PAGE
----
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Work Design in the Media - Reflections from PSYC5515 Students

UWA's PSYC5515 (Organisational Development and Work Design) students were challenged to apply work design principles to media pieces - this could include news articles, movies, or even public lectures such as TED talks. Media sources included in the reflection pieces by our students were very creative, and it was an interesting exercise for students to apply work design principles to areas which they would usually never have thought of.

See below for the winning essay by Maya Beaucasin, and other reflection pieces which we also really enjoyed!


Barefoot College Enriches Work for the Poor

In 2011, I had the privilege of visiting India’s “Barefoot College” and meeting its founder, Sanjit “Bunker” Roy. His lecture aired on the ABC’s “Big Ideas” program (23 August 2017) and caught my attention as being relevant to the field of work design. It made me cast my mind back to the experience of visiting his progressive workshops in the middle of the desert.

In this lecture titled “Demystifing Professionalism: The Barefoot Gandhian Model” at the University of Melbourne, Paul Barclay introduces Roy as the thought leader behind the Barefoot Philosophy. Roy places great value on traditional knowledge and removing illiteracy as a barrier to learning and richer forms of employment. Founded fifty years ago, the College has trained villagers to self-manage water, energy, health and education. His College is the only one in India that is fully solar powered and engineered by the community itself. Its education programs boost the status of village women with initiatives like "Solar Mammas”, empowering grandmothers in Africa and India to install solar energy in their villages.

The lecture provides a solid example of the work characteristic of "task significance", which refers to an individual feeling that they are making an important difference through their work. Roy described the pleasure he experiences each time he helps to bring new projects into the College and reflects upon why the illiterate cannot be considered engineers or architects in their own communities and in their own unique way through role modification. The lecture also highlighted the importance of psychosocial support for helping these workers to cope with new challenges and stepping outside cultural norms. Roy described how the support of community elders helped him to overcome hurdles in the set up of the College in Tilonia, India.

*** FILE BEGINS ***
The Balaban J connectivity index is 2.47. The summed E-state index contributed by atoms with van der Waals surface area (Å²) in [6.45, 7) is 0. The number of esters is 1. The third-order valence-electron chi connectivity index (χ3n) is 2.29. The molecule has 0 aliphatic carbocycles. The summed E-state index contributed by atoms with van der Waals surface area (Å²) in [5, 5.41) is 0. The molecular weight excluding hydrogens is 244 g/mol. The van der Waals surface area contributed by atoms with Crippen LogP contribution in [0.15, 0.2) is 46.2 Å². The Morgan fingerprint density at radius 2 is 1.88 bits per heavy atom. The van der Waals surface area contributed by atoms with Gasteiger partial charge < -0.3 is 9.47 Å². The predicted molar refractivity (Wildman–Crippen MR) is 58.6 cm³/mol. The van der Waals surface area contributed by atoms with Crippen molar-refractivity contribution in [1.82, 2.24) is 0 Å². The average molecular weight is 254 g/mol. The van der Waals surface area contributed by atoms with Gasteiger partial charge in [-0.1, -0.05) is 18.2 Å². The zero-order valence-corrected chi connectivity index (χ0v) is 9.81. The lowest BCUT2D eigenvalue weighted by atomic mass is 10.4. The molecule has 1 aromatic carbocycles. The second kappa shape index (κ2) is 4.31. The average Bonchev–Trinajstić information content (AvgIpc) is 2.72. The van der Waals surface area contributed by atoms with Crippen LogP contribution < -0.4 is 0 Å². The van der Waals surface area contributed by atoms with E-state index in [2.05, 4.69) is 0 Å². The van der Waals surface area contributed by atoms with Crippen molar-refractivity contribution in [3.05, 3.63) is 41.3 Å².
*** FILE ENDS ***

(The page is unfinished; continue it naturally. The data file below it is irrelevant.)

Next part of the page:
Roy’s philosophy of using different learning tools for the illiterate also provides an example of job crafting, which refers to individuals taking the initiative to design the work themselves, moulding their tasks and responsibilities to fit their skills and interests. In recent years, Roy himself designed his role to help rural communities outside India including taking delegates from Africa. These students intend to return to their communities in their own capacities as specialists in solar power, sanitation and teaching. Through the expansion of the College under Roy, he has enhanced the meaning in his job even further. Roy’s experience is truly a remarkable example of work design in the non-profit sector.

Listen to the lecture here.


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